18. Relford R, Robertson J, Clements C. Symmetric dimethylarginine improving the diagnosis and staging of chronic kidney disease in small animals. Vet Clin North Am Small Anim Prac. (2016) 46:941–60. doi: 10.1016/j.cvsm.2016.06.010
19. Silverberg DS, Wexler Blum DM, Iaina A. The cardio renal anemia syndrome: correcting anemia in patients with resistant congestive heart failure can improve both cardiac and renal function and reduce hospitalizations. Clin Nephrol. (2003) 60:S93–102.
20. Levine J, Kalman L, Mayer KL, Fillit HM, Packer M. Elevated circulating levels of tumor necrosis factor in severe chronic heart failure. N Engl J Med. (1990) 323:236–41. doi: 10.1056/NEJM199007263230405
22. Andron AS, Katz SD, Lund L, LaManca J, Hudaihed A, Hryniewicz K, et al. Hemodilution is common in patients with advanced heart failure. Circulation. (2003) 107:226–9. doi: 10.1161/01.CIR.0000052623.16194.80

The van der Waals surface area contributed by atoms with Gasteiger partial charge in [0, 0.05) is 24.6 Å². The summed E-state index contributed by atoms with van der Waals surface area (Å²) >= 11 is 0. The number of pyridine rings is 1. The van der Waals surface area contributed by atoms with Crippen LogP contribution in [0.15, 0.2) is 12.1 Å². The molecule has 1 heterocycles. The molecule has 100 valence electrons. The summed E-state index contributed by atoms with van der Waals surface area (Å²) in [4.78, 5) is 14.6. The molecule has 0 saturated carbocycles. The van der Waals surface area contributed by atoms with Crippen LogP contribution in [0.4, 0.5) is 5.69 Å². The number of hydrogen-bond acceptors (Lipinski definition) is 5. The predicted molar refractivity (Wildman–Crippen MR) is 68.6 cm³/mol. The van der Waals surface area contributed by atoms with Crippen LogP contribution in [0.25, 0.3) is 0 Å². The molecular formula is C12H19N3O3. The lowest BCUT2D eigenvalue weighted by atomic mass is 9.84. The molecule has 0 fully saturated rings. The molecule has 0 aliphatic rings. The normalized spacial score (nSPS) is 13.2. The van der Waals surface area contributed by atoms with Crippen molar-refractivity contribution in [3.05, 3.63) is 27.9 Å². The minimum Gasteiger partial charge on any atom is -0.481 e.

23. Volpe M, Tritto C, Testa U, Rao MAE, Martucci R, Mirante A, et al. Blood levels of erythropoietin in congestive heart failure and correlation with clinical, hemodynamic, and hormonal profiles. Am J Cardiol. (1994) 74:468–73. doi: 10.1016/0002-9149(94)90905-9
25. Ohad DG, Berkowitz J, Bdolah-Abram T. Is the cardiorenalanemia syndrome prevalent in dogs? Proceedings of ACVIM congress 2010. J Vet Intern Med. (2010) 24:672. doi: 10.1111/j.1939-1676.2010.0521.x
26. Levy WC, Mozaffarian D, Linker DT, Sutradhar SC, Anker SD, Cropp AB, et al. The seattle heart failure model: prediction of survival in heart failure. Circulation. (2006) 113:1424–33. doi: 10.1161/CIRCULATIONAHA.105.584102